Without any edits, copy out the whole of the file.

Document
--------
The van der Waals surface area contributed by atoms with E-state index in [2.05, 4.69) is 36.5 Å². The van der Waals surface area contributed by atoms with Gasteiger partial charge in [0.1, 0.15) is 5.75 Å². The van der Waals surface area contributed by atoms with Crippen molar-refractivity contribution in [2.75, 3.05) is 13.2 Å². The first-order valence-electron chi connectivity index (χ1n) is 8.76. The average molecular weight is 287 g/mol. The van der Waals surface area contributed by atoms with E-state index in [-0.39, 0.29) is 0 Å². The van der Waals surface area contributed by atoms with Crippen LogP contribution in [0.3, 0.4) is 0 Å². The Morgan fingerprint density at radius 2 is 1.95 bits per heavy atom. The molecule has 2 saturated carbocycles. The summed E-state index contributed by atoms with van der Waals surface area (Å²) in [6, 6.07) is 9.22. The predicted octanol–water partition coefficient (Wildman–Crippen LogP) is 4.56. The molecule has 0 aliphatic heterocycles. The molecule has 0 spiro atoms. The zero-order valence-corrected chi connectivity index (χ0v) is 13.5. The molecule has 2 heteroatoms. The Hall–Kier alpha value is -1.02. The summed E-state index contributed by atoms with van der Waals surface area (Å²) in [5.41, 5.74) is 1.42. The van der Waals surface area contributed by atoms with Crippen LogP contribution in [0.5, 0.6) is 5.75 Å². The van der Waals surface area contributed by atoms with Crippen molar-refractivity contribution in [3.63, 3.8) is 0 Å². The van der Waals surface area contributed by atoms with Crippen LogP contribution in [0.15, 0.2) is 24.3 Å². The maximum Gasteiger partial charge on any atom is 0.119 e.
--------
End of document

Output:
The van der Waals surface area contributed by atoms with E-state index in [2.05, 4.69) is 36.5 Å². The van der Waals surface area contributed by atoms with Gasteiger partial charge in [0.1, 0.15) is 5.75 Å². The van der Waals surface area contributed by atoms with Crippen molar-refractivity contribution in [2.75, 3.05) is 13.2 Å². The first-order valence-electron chi connectivity index (χ1n) is 8.76. The average molecular weight is 287 g/mol. The van der Waals surface area contributed by atoms with E-state index in [-0.39, 0.29) is 0 Å². The van der Waals surface area contributed by atoms with Crippen LogP contribution in [0.3, 0.4) is 0 Å². The Morgan fingerprint density at radius 2 is 1.95 bits per heavy atom. The molecule has 2 saturated carbocycles. The summed E-state index contributed by atoms with van der Waals surface area (Å²) in [6, 6.07) is 9.22. The predicted octanol–water partition coefficient (Wildman–Crippen LogP) is 4.56. The molecule has 0 aliphatic heterocycles. The molecule has 0 spiro atoms. The zero-order valence-corrected chi connectivity index (χ0v) is 13.5. The molecule has 2 heteroatoms. The Hall–Kier alpha value is -1.02. The summed E-state index contributed by atoms with van der Waals surface area (Å²) in [5.41, 5.74) is 1.42. The van der Waals surface area contributed by atoms with Crippen LogP contribution in [0.5, 0.6) is 5.75 Å². The van der Waals surface area contributed by atoms with Crippen molar-refractivity contribution in [3.63, 3.8) is 0 Å². The van der Waals surface area contributed by atoms with Crippen LogP contribution in [0.15, 0.2) is 24.3 Å². The maximum Gasteiger partial charge on any atom is 0.119 e.